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  • BARRY NALEBUFF, Kyle Bagwell, +6 authors Michael Rior
  • 2004
In this paper we look at the case for bundling in an oligopolistic environment. We show that bundling is a particularly effective entry-deterrent strategy. A company that has market power in two goods, A and B, can, by bundling them together, make it harder for a rival with only one of these goods to enter the market. Bundling allows an incumbent to(More)
Locality and non-contextuality are intuitively appealing features of classical physics, which are contradicted by quantum mechanics. The goal of the classic no-go theorems by Bell, Kochen-Specker, et al. is to show that non-locality and contextuality are necessary features of any theory whose predictions agree with those of quantum mechanics. We use the(More)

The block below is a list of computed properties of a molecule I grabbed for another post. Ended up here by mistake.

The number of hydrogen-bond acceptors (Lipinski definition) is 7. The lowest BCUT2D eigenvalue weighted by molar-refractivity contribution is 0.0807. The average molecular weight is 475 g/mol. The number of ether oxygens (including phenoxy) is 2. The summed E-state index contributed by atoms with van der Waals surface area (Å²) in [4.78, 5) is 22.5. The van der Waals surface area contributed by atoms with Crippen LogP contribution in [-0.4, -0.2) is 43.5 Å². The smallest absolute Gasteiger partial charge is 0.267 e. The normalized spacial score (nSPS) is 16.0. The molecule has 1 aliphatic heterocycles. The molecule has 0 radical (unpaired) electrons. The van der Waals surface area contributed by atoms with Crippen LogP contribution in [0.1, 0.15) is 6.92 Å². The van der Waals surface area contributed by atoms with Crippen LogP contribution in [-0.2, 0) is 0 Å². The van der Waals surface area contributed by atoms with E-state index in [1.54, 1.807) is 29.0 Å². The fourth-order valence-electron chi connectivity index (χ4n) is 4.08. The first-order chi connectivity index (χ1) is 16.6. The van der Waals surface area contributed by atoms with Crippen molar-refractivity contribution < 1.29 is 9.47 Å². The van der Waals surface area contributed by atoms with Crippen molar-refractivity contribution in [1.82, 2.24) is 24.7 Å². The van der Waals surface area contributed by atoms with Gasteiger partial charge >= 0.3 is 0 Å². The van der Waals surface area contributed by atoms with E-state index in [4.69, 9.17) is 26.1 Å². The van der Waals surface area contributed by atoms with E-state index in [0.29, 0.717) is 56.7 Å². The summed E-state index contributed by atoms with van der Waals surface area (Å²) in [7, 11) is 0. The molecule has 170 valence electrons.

and Yale gave valuable comments. An associate editor and two referees made very helpful observations and suggestions. Abstract Correlations arise naturally in non-cooperative games, e.g., in the equivalence between undominated and optimal strategies in games with more than two players. But the non-cooperative assumption is that players do not coordinate(More)
Paradoxes of game-theoretic reasoning have played an important role in spurring developments in interactive epistemology, the area in game theory that studies the role of the players' beliefs, knowledge, etc. This paper describes two such paradoxes—one concerning backward-induction, the other iterated weak dominance. We start with the basic epistemic(More)